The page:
Understanding the patient’s medical history helps in guiding the clinician to make the right diagnosis. In this case, the patient was diabetic and this increased his risk of developing gout. Furthermore, the medications used also influenced his health outcomes. Both neurological and musculoskeletal systems are directly involved in the pathogenesis of the condition. The nerve system sense pain. On the other hand, the accumulation of uric acid crystals in the joints affects the cartilages, tendons, and other components of the musculoskeletal system. Finally, African Americans have a higher risk of developing gout. The patient, in this case, is white, though, the medical history makes him vulnerable to the disease.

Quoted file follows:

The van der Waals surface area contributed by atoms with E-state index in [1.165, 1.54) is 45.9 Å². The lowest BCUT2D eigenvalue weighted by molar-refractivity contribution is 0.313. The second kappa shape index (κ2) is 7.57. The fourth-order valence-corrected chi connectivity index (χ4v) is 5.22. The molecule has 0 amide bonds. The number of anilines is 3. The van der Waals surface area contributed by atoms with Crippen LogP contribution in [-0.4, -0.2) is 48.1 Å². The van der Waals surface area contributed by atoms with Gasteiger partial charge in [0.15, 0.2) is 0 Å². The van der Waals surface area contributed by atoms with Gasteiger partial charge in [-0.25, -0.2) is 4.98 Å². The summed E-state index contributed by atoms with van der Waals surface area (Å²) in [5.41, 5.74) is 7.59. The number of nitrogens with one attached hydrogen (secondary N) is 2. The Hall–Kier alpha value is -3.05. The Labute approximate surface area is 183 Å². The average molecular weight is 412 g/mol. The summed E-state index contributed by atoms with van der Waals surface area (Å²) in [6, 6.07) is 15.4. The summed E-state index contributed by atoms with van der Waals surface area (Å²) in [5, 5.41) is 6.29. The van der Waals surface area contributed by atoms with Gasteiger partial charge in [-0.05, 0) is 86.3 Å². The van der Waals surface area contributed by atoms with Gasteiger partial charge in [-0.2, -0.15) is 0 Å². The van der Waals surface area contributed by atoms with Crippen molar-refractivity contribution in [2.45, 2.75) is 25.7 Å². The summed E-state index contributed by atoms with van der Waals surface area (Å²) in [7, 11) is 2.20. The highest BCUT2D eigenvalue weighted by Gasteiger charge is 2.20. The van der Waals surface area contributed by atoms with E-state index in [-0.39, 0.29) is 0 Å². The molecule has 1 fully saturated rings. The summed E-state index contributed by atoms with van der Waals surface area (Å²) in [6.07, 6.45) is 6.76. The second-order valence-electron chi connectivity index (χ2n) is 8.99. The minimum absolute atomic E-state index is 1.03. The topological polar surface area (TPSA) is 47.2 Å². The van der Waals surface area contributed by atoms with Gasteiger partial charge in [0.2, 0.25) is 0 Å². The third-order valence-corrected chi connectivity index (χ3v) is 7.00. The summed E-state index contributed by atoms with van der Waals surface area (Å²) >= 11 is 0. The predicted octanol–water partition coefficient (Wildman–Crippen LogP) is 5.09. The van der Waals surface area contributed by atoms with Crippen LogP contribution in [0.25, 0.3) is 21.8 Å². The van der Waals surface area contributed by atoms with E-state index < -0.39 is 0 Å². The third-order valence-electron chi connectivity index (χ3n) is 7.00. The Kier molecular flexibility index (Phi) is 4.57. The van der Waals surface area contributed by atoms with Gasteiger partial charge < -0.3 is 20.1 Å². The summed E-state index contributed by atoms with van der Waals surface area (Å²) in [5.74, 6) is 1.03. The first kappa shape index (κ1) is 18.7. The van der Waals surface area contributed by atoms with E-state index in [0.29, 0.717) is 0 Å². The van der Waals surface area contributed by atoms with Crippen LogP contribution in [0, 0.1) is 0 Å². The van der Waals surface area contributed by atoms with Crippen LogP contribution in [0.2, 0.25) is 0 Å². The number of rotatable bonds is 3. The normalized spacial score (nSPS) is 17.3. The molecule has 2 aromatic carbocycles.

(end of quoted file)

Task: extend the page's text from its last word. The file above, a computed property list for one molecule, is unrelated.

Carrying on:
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References

Ragab, G., Elshahaly, M., & Bardin, T. (2017). Gout: An old disease in new perspective – A review. Journal of Advanced Research8(5), 495-511. https://doi.org/10.1016/j.jare.2017.04.008

Towiwat, P., Chhana, A., & Dalbeth, N. (2019). The anatomical pathology of gout: A systematic literature review. BMC Musculoskeletal Disorders20(1). https://doi.org/10.1186/s12891-019-2519-y

Igel, T. F., Krasnokutsky, S., & Pillinger, M. H. (2017). Recent advances in understanding and managing gout. F1000Research6, 247. https://doi.org/10.12688/f1000research.9402.1